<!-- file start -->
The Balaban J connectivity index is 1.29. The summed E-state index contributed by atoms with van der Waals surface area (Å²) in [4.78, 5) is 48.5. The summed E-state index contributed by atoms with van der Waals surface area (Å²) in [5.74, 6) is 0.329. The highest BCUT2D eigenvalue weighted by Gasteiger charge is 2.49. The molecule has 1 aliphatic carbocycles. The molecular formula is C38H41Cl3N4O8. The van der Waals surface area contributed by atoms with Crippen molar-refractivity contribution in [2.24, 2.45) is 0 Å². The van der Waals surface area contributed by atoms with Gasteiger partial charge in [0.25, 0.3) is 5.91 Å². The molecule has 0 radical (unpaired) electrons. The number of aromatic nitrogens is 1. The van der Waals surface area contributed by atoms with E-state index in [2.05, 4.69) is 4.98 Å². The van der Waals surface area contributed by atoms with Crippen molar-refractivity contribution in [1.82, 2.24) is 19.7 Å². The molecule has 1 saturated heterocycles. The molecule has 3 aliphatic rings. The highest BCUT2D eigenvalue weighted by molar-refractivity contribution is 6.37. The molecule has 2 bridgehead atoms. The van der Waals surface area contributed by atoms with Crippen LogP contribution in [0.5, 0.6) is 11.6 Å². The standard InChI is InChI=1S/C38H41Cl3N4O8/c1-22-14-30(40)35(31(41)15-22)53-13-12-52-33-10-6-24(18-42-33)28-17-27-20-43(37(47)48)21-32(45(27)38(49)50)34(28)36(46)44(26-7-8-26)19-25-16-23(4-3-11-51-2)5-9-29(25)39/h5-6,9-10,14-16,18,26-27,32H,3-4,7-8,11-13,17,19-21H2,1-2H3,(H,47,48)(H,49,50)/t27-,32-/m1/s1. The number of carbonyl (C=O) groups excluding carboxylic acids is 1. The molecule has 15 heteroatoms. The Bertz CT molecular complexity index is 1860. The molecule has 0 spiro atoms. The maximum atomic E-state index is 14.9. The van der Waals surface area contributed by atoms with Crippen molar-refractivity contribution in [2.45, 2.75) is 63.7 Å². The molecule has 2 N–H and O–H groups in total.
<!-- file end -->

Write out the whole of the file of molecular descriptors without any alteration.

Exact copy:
The Balaban J connectivity index is 1.29. The summed E-state index contributed by atoms with van der Waals surface area (Å²) in [4.78, 5) is 48.5. The summed E-state index contributed by atoms with van der Waals surface area (Å²) in [5.74, 6) is 0.329. The highest BCUT2D eigenvalue weighted by Gasteiger charge is 2.49. The molecule has 1 aliphatic carbocycles. The molecular formula is C38H41Cl3N4O8. The van der Waals surface area contributed by atoms with Crippen molar-refractivity contribution in [2.24, 2.45) is 0 Å². The van der Waals surface area contributed by atoms with Gasteiger partial charge in [0.25, 0.3) is 5.91 Å². The molecule has 0 radical (unpaired) electrons. The number of aromatic nitrogens is 1. The van der Waals surface area contributed by atoms with E-state index in [2.05, 4.69) is 4.98 Å². The van der Waals surface area contributed by atoms with Crippen molar-refractivity contribution in [1.82, 2.24) is 19.7 Å². The molecule has 1 saturated heterocycles. The molecule has 3 aliphatic rings. The highest BCUT2D eigenvalue weighted by molar-refractivity contribution is 6.37. The molecule has 2 bridgehead atoms. The van der Waals surface area contributed by atoms with Crippen LogP contribution in [0.5, 0.6) is 11.6 Å². The standard InChI is InChI=1S/C38H41Cl3N4O8/c1-22-14-30(40)35(31(41)15-22)53-13-12-52-33-10-6-24(18-42-33)28-17-27-20-43(37(47)48)21-32(45(27)38(49)50)34(28)36(46)44(26-7-8-26)19-25-16-23(4-3-11-51-2)5-9-29(25)39/h5-6,9-10,14-16,18,26-27,32H,3-4,7-8,11-13,17,19-21H2,1-2H3,(H,47,48)(H,49,50)/t27-,32-/m1/s1. The number of carbonyl (C=O) groups excluding carboxylic acids is 1. The molecule has 15 heteroatoms. The Bertz CT molecular complexity index is 1860. The molecule has 0 spiro atoms. The maximum atomic E-state index is 14.9. The van der Waals surface area contributed by atoms with Crippen molar-refractivity contribution in [2.45, 2.75) is 63.7 Å². The molecule has 2 N–H and O–H groups in total.